6 Easy Ways to Keep Your Meals Healthy
Don't sabotage healthy foods with unnecessary calories.
By Kathleen Zelman, MPH, RD/LD
WebMD Weight Loss Clinic - Feature
Reviewed By Louise Chang, MD
It's easy to sabotage perfectly healthy meals by piling on lots of unnecessary calories. Even grilled fish and vegetables can be bad for you if they're prepared with plenty of artery-clogging fat, or served with lots of high-calorie extras.
But healthy food doesn't have to be flavorless, says Ellie Krieger, host of the Food Network's Healthy Appetite show. "Food does not need to be loaded with fat, sugar, or calories to be delicious," she says.
Further, experts say, avoiding calorie-laden extras isn't hard -- as long as you know what to watch for.
To make better choices, both at home and in restaurants, follow these six tips for keeping meals healthy.
1. Keep It Simple.
Once you learn to enjoy the naturally delicious taste of foods, you'll realize you don't need to pile on high-fat or sugary toppings. For example, baked sweet potatoes and other veggies are very flavorful. All you need to do is roast them and top with a little flavor enhancer such as salt, pepper, spices, or herbs.
"When you use a roasting technique, it brings out the natural sweetness and adds a wonderfully delicious flavor," says Kreiger.
Also try grilling, steaming, or sauteing your veggies. But whatever you do, don't overcook or you'll turn the vegetables into bland-tasting mush.
"Try a hot Asian spice, low sodium soy sauce, or sauteing in chicken broth and topping with herbs," suggests Tara Gidus, MS, RD, a spokeswoman for the American Dietetic Association. "Any of these are healthier than potato or vegetable casseroles loaded with fat, sugar, and calories."
2. Be Salad Savvy.
Most of us feel smug when we eat an entree salad; after all, it's so much healthier than a burger. Or is it? Large salads served with bacon, cheese, croutons, and fried or high-fat meats, then topped off with creamy dressing, can contain as many calories as a burger and fries.
The healthiest salads come with lots of greens, vegetables, fruits, and beans. They can be topped with a sprinkling of nutritious higher-fat foods such as nuts, cheese, lean meats, egg, or avocado, then lightly dressed with vinaigrette, says Kreiger.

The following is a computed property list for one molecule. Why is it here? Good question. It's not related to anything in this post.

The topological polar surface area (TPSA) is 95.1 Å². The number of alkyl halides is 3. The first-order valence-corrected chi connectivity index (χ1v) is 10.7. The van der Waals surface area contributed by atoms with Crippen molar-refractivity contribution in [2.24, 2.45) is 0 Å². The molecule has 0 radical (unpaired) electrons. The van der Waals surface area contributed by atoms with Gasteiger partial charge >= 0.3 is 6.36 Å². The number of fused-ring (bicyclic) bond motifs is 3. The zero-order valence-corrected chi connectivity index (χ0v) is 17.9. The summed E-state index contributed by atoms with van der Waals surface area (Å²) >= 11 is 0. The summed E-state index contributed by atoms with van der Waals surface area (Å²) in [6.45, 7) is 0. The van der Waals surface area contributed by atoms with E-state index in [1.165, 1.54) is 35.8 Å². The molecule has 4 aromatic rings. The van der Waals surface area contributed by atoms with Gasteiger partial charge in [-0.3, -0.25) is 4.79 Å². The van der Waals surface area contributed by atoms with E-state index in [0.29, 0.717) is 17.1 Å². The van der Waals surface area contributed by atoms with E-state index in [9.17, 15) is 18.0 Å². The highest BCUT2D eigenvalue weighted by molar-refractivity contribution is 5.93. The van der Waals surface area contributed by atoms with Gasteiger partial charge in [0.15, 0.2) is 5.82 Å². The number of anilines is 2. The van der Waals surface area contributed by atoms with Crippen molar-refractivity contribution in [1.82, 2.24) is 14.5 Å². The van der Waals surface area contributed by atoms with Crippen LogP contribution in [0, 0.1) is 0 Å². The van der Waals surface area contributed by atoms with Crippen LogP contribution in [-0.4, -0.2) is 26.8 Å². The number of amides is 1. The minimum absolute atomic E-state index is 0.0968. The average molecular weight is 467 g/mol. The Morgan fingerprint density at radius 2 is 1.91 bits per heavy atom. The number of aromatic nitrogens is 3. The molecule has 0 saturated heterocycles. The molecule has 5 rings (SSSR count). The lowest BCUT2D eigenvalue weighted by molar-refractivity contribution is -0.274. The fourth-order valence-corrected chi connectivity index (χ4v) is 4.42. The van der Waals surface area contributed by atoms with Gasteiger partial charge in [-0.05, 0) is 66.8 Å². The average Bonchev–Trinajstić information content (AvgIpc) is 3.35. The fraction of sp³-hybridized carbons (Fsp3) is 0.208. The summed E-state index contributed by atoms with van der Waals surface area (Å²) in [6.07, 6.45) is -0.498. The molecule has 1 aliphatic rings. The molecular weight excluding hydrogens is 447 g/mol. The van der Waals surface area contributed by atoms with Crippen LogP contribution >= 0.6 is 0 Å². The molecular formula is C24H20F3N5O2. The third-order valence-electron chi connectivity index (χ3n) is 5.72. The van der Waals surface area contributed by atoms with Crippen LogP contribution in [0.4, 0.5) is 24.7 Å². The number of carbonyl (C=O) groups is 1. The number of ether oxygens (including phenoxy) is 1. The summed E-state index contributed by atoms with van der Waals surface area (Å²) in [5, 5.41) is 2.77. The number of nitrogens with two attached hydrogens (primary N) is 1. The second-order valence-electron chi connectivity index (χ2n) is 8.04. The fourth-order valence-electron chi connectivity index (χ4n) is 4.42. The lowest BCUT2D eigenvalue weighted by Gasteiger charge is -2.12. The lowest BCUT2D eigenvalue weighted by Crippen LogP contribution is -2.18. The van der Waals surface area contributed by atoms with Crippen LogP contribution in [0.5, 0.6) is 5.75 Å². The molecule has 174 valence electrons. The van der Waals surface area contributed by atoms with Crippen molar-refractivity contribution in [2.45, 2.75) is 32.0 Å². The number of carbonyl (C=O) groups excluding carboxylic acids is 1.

You can save even more calories by having the salad dressing on the side and using it sparingly. Or, try salsa as a fat free salad topping.
3. Have a Filling First Course.
Forget the chips and dip, and fried onion or cheese appetizers. Instead, have a soup or salad before dinner. Studies show that a green salad or bowl of broth-based vegetable soup before dinner can fill you up and help you eat less. For a satisfying, low-calorie, and super-nutritious meal, enjoy a bowl of bean or lentil soup along with a large green salad (lightly dressed, of course).
4. Forget Fried Foods.
Fried foods absorb a large amount of fat and add lots of fat calories. Experts suggest skipping fried foods -- even if they're fried in trans fat-free oil - because, while the fat is less saturated, it's still fat, and the calories are the same.
Save fried foods for occasional treats. Instead, fire up the grill, use a grill pan, roast, bake, poach, saute, stir-fry, or use any kind of other preparation that does not include immersing food in a hot vat of oil.
5. Drink Daintily.
Liquid calories add up quickly: "A cocktail before dinner and two glasses of wine or a few sweetened drinks, and you can consume as many 500 calories without a bite of food," says Gidus.
Drink sparkling water or other unsweetened beverages. And when it comes to alcohol, skip the pre-meal cocktail. Always drink alcohol along with food, experts advise.
"A cocktail on an empty stomach has a tendency to make you less restrained and eat more than you would if you save your alcohol to enjoy with the meal," says David Katz, MD, author of The Flavor Point Diet.
6. Pass on Bread.
The French wouldn't think of a meal without bread. But in our country, we often can't stop with one slice. It's usually the refined white kind, slathered with butter, or dunked in olive oil.
If you really need bread with your meal, experts suggest having a slice of whole-grain bread -- plain or with just a touch of fat.
Olive oil is a healthier option than butter -- but only if you use a limited amount.
"Use a spoon to drizzle just a little olive oil onto your bread," says Gidus. "If you dip bread into a plate of oil, it acts like a sponge and absorbs much more than you need, piling on the fat calories before you eat your meal."
Published November 22, 2006.
SOURCES: Ellie Krieger, RD, host, Healthy Appetite TV show; author, Small Changes, Big Results. Tara Gidus, MS, RD, spokeswoman, American Dietetic Association. David Katz, MD, MPH, director, Prevention Research Center, Yale University; author, The Flavor Point Diet.
©2006 WebMD Inc. All rights reserved.
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